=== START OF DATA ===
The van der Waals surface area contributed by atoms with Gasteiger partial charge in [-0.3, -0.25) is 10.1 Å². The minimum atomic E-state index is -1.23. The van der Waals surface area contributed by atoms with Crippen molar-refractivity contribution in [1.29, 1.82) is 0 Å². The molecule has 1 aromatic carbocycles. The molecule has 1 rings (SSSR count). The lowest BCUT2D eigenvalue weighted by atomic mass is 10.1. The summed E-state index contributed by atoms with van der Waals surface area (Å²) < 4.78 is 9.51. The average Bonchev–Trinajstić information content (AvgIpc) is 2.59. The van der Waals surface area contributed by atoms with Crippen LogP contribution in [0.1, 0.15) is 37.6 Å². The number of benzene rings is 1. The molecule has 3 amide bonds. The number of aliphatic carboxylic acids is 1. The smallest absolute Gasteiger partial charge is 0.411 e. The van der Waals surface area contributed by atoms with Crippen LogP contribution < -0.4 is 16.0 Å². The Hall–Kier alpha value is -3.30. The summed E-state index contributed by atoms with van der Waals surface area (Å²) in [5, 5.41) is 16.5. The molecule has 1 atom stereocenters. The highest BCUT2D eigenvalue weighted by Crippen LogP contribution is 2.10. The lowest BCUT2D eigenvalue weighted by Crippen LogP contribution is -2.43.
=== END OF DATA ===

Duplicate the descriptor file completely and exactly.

The van der Waals surface area contributed by atoms with Gasteiger partial charge in [-0.3, -0.25) is 10.1 Å². The minimum atomic E-state index is -1.23. The van der Waals surface area contributed by atoms with Crippen molar-refractivity contribution in [1.29, 1.82) is 0 Å². The molecule has 1 aromatic carbocycles. The molecule has 1 rings (SSSR count). The lowest BCUT2D eigenvalue weighted by atomic mass is 10.1. The summed E-state index contributed by atoms with van der Waals surface area (Å²) < 4.78 is 9.51. The average Bonchev–Trinajstić information content (AvgIpc) is 2.59. The van der Waals surface area contributed by atoms with Crippen LogP contribution in [0.1, 0.15) is 37.6 Å². The number of benzene rings is 1. The molecule has 3 amide bonds. The number of aliphatic carboxylic acids is 1. The smallest absolute Gasteiger partial charge is 0.411 e. The van der Waals surface area contributed by atoms with Crippen LogP contribution < -0.4 is 16.0 Å². The Hall–Kier alpha value is -3.30. The summed E-state index contributed by atoms with van der Waals surface area (Å²) in [5, 5.41) is 16.5. The molecule has 1 atom stereocenters. The highest BCUT2D eigenvalue weighted by Crippen LogP contribution is 2.10. The lowest BCUT2D eigenvalue weighted by Crippen LogP contribution is -2.43.